Fantasy Sport - Game vs. Gambling from a Thai Law Perspective

Jirapong SriwatTanapol Lomtong
Practice area

Fantasy sport is a term used to describe a form of competition where the participants assemble virtual teams consisting of proxies of real professional players of an actual sport in a particular tournament or sporting season. The participants earn points or scores based on the performance of the players within their teams; then, the points earned by each participant are compared in order to determine the winner for each game.

With the development of modern technology and communication, fantasy sport is currently available online and can easily be accessed from any part of the world with internet access, which leads to the issue of whether such form of competition should be considered as a form of gambling since the participants would generally be required to pay entry fees for a chance to receive prizes or money for winning.

At first glance, fantasy sport seems like another, more convoluted, form of traditional sport betting where the participants would choose the team to bet on in a particular match and if such team won, the participants would receive money from the organizer. However, upon closer consideration, one could argue that there is a significant difference between fantasy sport and sport betting, e.g. the fact that the participants must choose and assemble their own virtual teams from players competing in an existing tournament, as opposed to simply picking and choosing a team that is likely to win in a particular match. As such, fantasy sport is viewed by some as a competition or game involving the contest of analytical skills of the participants to pick and choose each and every player in their teams; rather than gambling, in which the outcome is mostly based on chance and sheer luck of the participants.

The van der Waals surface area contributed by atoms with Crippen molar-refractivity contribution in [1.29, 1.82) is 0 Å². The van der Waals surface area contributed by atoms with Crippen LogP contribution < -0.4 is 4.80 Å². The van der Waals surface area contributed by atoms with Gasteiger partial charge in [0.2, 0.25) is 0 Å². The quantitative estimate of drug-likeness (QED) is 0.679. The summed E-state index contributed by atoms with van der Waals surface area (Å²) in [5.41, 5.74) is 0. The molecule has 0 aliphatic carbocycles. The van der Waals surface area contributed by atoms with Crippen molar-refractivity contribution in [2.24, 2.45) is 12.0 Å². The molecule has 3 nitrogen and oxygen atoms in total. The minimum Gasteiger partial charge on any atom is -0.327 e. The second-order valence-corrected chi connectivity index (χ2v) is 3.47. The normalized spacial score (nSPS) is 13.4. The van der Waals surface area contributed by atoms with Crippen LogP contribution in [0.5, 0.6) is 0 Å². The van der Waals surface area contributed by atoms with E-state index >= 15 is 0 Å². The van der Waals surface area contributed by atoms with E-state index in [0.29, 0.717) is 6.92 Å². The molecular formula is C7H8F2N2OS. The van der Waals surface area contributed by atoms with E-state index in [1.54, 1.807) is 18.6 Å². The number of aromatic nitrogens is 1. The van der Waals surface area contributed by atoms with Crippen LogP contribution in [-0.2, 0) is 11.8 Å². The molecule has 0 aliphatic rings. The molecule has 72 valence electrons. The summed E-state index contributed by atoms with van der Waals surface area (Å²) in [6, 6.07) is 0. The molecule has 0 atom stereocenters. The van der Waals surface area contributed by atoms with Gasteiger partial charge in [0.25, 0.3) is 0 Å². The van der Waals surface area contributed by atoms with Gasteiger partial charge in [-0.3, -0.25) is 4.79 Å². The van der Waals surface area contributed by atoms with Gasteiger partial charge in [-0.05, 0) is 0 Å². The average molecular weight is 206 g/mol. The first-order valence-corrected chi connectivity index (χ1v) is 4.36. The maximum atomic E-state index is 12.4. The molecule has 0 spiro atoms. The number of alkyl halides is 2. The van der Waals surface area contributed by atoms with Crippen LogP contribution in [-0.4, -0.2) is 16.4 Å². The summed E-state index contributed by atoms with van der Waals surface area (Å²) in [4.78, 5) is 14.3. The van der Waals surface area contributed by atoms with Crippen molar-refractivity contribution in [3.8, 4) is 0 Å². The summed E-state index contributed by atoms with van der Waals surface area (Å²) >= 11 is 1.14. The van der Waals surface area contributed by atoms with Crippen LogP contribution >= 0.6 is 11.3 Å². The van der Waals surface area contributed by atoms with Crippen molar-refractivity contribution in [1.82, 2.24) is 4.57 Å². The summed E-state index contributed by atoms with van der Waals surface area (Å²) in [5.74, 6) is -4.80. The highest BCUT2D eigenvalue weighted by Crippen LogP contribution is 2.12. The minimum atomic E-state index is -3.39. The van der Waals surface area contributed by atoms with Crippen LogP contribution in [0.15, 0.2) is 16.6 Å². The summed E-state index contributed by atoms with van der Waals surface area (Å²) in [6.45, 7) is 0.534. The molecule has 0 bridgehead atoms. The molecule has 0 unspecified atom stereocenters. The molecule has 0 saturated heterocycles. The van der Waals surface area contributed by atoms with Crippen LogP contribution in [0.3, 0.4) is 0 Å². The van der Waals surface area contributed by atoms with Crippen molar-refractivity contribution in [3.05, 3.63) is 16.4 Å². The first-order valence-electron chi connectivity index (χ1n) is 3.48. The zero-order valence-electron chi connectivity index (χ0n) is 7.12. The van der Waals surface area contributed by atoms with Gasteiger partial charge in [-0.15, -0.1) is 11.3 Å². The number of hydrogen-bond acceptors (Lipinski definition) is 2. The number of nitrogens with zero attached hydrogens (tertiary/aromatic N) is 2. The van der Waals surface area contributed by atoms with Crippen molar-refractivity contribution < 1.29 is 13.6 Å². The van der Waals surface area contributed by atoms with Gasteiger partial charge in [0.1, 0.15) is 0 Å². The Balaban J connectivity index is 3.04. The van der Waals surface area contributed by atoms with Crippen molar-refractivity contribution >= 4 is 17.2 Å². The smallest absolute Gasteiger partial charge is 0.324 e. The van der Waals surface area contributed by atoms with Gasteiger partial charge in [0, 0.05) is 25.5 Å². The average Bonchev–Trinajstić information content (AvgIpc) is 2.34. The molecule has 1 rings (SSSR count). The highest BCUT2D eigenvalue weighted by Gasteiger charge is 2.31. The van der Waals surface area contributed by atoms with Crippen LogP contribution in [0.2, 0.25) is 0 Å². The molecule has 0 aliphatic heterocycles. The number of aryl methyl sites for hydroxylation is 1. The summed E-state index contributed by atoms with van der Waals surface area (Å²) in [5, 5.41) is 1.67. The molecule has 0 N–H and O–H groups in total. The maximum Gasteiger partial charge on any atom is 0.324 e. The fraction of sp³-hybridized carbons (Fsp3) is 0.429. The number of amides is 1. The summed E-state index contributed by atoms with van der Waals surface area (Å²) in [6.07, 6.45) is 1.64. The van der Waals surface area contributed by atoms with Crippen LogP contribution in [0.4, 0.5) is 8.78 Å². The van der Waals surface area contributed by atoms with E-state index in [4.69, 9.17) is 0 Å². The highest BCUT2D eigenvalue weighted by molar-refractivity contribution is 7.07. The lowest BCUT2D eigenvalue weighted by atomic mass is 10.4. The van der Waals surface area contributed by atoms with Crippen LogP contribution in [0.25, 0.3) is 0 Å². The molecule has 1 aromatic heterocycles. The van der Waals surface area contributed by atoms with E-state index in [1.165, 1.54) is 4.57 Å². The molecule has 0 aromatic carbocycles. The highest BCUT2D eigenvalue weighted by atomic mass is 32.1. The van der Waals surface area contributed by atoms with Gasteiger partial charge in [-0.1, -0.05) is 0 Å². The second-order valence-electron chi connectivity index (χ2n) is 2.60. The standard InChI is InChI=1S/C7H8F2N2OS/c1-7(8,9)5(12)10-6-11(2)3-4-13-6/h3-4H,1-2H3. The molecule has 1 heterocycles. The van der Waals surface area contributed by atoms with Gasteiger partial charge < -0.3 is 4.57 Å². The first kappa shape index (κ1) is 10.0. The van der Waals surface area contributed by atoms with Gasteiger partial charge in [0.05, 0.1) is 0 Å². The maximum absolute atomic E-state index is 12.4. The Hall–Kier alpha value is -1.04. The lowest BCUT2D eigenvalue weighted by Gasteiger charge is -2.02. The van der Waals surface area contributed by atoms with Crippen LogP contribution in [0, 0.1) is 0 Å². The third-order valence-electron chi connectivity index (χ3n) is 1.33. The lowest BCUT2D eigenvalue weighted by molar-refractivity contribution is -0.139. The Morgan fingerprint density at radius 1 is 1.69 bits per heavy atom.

From a Thai law perspective, various forms of gambling are prohibited by the Gambling Act 1935 (the “Act”). However, the Act itself does not clearly specify a definition of the term “gambling”. Although not within the text of the law itself, it may be interpreted from the Ruling of the Council of State1 and various Supreme Court Decisions2 that “gambling”, under Thai law, refers to the wagering of money or other asset(s) where there is a chance for the participants to gain money or other benefits based on their luck, rather than their skill or competency. A typical game of fantasy sport would require the participants to pay an entrance fee, in the form of money or other virtual/digital property (e.g. tickets or another method used instead of an entrance fee which may be paid for with money), for a chance to gain money or other prizes if they win the game. Consequently, whether or not a typical game of fantasy sport would be considered as gambling under Thai law would eventually depend on whether the chances of winning are based upon the participants’ luck or their skills and competency.